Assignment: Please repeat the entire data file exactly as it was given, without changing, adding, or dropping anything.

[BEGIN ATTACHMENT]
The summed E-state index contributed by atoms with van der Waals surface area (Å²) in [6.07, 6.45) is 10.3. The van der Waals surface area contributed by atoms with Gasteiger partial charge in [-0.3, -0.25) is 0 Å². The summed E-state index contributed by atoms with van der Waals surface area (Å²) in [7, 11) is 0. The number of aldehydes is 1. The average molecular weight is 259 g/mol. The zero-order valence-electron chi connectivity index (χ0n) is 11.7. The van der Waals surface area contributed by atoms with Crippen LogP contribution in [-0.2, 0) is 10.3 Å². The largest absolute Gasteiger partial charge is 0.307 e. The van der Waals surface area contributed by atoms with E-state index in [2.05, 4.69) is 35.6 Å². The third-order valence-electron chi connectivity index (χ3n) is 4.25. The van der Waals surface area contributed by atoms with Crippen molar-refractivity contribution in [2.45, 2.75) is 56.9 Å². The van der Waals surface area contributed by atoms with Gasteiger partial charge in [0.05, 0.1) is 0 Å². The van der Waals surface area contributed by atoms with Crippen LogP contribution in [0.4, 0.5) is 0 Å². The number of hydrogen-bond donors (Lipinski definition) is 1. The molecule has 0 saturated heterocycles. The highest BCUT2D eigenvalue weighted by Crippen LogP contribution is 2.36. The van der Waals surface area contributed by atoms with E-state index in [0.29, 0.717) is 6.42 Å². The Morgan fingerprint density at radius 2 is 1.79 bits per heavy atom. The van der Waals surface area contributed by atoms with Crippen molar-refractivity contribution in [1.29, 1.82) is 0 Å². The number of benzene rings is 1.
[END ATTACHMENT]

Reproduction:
The summed E-state index contributed by atoms with van der Waals surface area (Å²) in [6.07, 6.45) is 10.3. The van der Waals surface area contributed by atoms with Gasteiger partial charge in [-0.3, -0.25) is 0 Å². The summed E-state index contributed by atoms with van der Waals surface area (Å²) in [7, 11) is 0. The number of aldehydes is 1. The average molecular weight is 259 g/mol. The zero-order valence-electron chi connectivity index (χ0n) is 11.7. The van der Waals surface area contributed by atoms with Crippen LogP contribution in [-0.2, 0) is 10.3 Å². The largest absolute Gasteiger partial charge is 0.307 e. The van der Waals surface area contributed by atoms with E-state index in [2.05, 4.69) is 35.6 Å². The third-order valence-electron chi connectivity index (χ3n) is 4.25. The van der Waals surface area contributed by atoms with Crippen molar-refractivity contribution in [2.45, 2.75) is 56.9 Å². The van der Waals surface area contributed by atoms with Gasteiger partial charge in [0.05, 0.1) is 0 Å². The van der Waals surface area contributed by atoms with Crippen LogP contribution in [0.4, 0.5) is 0 Å². The number of hydrogen-bond donors (Lipinski definition) is 1. The molecule has 0 saturated heterocycles. The highest BCUT2D eigenvalue weighted by Crippen LogP contribution is 2.36. The van der Waals surface area contributed by atoms with E-state index in [0.29, 0.717) is 6.42 Å². The Morgan fingerprint density at radius 2 is 1.79 bits per heavy atom. The van der Waals surface area contributed by atoms with Crippen molar-refractivity contribution in [1.29, 1.82) is 0 Å². The number of benzene rings is 1.